- Five Things You Should Look for in a Cloud Productivity Solution
- The VNA Strategy: Balancing Workflow and Enterprise Imaging Management
- Accelerate Healthcare Reform with Information Technology
- Sizing Up Your Cloud Options - Is Now the Time?
- Case Study: Blood Systems Expands Remote Access Connectivity to Prepare for Disaster
Healthcare stands to reap big rewards from the government's $200 million "big data" project, launched March 29 by the Obama Administration.
Aiming to make the most of the fast-growing volume of digital data, the Obama Administration announced a “Big Data Research and Development Initiative,” pledging to “extract knowledge and insights from large and complex collections of digital data,” to help address the nation’s most pressing challenges.
[See also: Farzad Mostashari: Man on a digital mission]
“In the same way that past federal investments in information-technology R&D led to dramatic advances in supercomputing and the creation of the Internet, the initiative we are launching today promises to transform our ability to use big data for scientific discovery, environmental and biomedical research, education and national security,” said John P. Holdren, assistant to the president and director of the White House Office of Science and Technology Policy.
To launch the initiative, six federal departments and agencies announced more than $200 million in new commitments that, together, promise to improve the tools and techniques needed to access, organize, and glean discoveries from huge volumes of digital data, officials said.
The initiative aims to:
- Advance state-of-the-art core technologies needed to collect, store, preserve, manage, analyze and share huge quantities of data.
- Harness these technologies to accelerate the pace of discovery in science and engineering, strengthen our national security, and transform teaching and learning; and
- Expand the workforce needed to develop and use big data technologies.
Holdren said the initiative is in response to the President’s Council of Advisors on Science and Technology, which last year concluded that the federal government is under-investing in technologies related to big data. In response, OSTP launched a senior steering group on big data to coordinate and expand the government’s investments in this area.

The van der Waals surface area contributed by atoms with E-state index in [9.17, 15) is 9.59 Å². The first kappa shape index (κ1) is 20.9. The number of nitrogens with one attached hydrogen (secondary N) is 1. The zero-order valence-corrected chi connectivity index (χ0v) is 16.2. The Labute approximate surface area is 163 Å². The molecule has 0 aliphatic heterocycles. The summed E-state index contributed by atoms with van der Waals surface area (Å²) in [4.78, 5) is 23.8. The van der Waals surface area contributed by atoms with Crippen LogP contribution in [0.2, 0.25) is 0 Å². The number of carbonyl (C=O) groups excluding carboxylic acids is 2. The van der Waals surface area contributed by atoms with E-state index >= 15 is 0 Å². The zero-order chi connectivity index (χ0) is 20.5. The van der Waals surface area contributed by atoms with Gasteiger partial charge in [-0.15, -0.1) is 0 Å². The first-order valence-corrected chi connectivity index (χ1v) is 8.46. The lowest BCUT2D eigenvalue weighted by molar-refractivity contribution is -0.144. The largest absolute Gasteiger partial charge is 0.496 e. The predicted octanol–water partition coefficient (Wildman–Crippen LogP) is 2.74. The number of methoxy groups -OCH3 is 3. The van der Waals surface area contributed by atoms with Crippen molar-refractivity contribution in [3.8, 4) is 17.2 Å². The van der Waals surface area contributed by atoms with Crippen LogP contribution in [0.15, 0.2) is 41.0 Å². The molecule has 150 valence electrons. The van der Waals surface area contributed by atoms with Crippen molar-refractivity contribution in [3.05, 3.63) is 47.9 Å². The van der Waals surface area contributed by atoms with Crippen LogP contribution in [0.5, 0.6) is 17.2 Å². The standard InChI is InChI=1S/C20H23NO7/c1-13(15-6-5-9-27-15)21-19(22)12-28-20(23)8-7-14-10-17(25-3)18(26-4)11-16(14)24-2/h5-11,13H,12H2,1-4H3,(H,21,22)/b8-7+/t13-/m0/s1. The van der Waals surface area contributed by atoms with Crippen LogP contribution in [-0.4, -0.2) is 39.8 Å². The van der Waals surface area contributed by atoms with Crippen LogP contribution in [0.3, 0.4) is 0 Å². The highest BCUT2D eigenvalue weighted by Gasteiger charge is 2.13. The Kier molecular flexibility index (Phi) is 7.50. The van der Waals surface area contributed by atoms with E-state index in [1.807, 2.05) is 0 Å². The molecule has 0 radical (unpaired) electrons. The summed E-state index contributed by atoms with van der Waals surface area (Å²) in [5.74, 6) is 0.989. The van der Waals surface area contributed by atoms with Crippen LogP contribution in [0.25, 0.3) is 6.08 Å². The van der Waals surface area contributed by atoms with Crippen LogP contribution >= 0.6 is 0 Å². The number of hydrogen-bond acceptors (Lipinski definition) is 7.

The first wave of agency commitments to support the initiative include:
- National Science Foundation and the National Institutes of Health – "Core Techniques and Technologies for Advancing Big Data Science & Engineering." NIH is particularly interested in imaging, molecular, cellular, electrophysiological, chemical, behavioral, epidemiological, clinical and other data sets related to health and disease.
- National Science Foundation – In addition to funding the big data solicitation, and keeping with its focus on basic research, NSF is implementing a comprehensive, long-term strategy that includes new methods to derive knowledge from data; infrastructure to manage, curate and serve data to communities; and new approaches to education and workforce development.
- National Institutes of Health – "1000 Genomes Project Data Available on Cloud." The world’s largest set of data on human genetic variation – produced by the international 1000 Genomes Project – is now freely available on the Amazon Web Services (AWS) cloud. At 200 terabytes – the equivalent of 16 million file cabinets filled with text, or more than 30,000 standard DVDs – the current 1000 Genomes Project data set is a prime example of big data, where data sets become so massive that few researchers have the computing power to make best use of them. AWS is storing the 1000 Genomes Project as a publically available data set for free and researchers only will pay for the computing services that they use.
- Department of Defense – "Data to Decisions." The Department of Defense is investing approximately $250 million annually (with $60 million available for new research projects) across the military departments to harness and utilize massive data in new ways and bring together sensing, perception and decision support to make truly autonomous systems that can maneuver and make decisions on their own.
- Department of Energy – "Scientific Discovery Through Advanced Computing." The Department of Energy will provide $25 million in funding to establish the Scalable Data Management, Analysis and Visualization (SDAV) Institute.
- US Geological Survey – "Big Data for Earth System Science." USGS is announcing the latest awardees for grants it issues through its John Wesley Powell Center for Analysis and Synthesis. The Center catalyzes innovative thinking in Earth system science by providing scientists a place and time for in-depth analysis, state-of-the-art computing capabilities, and collaborative tools for making sense of huge data sets.